Well, don’t dress dull, your dress expresses what you think, what you feel. It is important to take good care of our look, because it is a fact that people judge us immediately by our attire, women are the first to do that, so we should check our look first.
Going back to women’s addiction to perfectionism, I recommend women to drop things that are not so important, for example is it so key that your house is shining clean all the time? Or your car? These worries might make women nervous with additional unnecessary stress. In my opinion, Alessandra, if women want to have a career and be successful, the point is:
- Know very well upfront the related consequences of having a career
- Stop nagging about these consequences and stop being perfectionist at all costs
- Get the support of your family, partner and children
- Organise, organise and organise!
PWI –You state that "Women are not men", how does women's leadership differ from men's one, if there is a difference in your opinion?
What do you think - generally speaking - women still need to develop (attitude, skills etc.) to show true leadership?
The first big difference in leadership between men and women is that women have a typically feminine “radar view” opposite to a man’s “laser view”. In a meeting men tend to focus on single issues and numbers, women see what numbers do not reveal; for example in a commercial plan men look at the numbers, while women grab what does not match in it.
A radar view includes feeling intuitively the situations and people, something which in general men do not have time for.
Another difference is that for women the economic profit alone is not enough, they also want a benefit to the society, a wider purpose. For example, if a company has a profitability of 7% and they want to increase it to 9% because of shareholders’ pressure, then women will be happy to find ways towards this target, but they will raise objections to pursuing it, if this implies damaging people or the environment. Women are very sensitive to the environmental issues, and if women stop raising these objections it means that they have given in and conformed to the male culture.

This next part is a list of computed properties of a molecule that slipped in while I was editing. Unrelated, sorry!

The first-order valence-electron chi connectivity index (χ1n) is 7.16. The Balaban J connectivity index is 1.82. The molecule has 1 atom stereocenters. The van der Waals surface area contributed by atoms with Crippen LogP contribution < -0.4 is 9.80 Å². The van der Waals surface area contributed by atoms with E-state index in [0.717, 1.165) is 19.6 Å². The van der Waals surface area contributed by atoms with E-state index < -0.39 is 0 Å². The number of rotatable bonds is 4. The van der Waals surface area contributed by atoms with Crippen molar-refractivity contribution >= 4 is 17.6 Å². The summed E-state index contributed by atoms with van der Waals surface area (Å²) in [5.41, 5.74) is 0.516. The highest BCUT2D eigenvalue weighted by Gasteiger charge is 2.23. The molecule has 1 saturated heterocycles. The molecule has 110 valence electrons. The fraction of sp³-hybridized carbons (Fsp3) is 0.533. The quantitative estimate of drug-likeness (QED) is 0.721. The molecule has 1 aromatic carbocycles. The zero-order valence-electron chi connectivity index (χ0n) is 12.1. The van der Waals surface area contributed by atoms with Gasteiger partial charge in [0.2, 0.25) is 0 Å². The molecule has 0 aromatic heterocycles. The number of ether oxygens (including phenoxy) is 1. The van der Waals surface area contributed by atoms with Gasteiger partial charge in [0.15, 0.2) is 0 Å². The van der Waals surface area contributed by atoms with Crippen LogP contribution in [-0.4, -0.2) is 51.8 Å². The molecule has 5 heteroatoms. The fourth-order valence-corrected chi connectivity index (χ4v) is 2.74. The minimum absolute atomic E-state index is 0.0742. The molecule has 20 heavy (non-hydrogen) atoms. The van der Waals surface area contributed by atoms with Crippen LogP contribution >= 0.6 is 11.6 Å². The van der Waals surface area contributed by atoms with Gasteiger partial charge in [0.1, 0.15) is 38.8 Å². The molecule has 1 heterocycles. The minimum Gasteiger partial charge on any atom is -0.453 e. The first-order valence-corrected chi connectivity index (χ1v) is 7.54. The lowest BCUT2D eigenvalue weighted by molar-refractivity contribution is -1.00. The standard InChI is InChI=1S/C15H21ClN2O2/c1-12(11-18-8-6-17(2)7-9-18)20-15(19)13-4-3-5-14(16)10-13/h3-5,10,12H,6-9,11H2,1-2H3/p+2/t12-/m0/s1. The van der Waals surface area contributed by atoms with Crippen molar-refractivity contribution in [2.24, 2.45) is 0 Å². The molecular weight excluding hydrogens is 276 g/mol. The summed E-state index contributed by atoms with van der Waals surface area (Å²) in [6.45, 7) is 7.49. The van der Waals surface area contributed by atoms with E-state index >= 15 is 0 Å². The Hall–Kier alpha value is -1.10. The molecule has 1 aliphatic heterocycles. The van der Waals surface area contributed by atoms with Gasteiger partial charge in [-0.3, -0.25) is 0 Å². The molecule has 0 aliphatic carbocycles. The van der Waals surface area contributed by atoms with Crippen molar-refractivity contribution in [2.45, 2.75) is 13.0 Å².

Another difference is that men see their job as a step to their next role. If you ask women, they do not concentrate on the next step, for them it their current job that is important and they are not willing to sacrifice the present for a promise: their present life has to be worthwhile in itself.
Self-promotion is another issue for women, women are so afraid of that; even though they perform much better, they think it is normal and they are confident that the person they work for will automatically reward them for their contribution. In other words, implicitly women think: ”If I perform well, I will get what I really want”, which is not at all true, it is a huge mistake.
Let me make another example: if you show a job description of a higher position to a woman and she meets 90% of the requirements, she starts focusing on the 10% she doesn’t meet and doubts whether to apply for it… Given the same opportunity, a man would apply even if he meets only half of the prerequisites!
Linked to the women’s poor self-promoting is their scarce ability of negotiating for themselves: women are good at negotiating for their team, for their products, but not for themselves.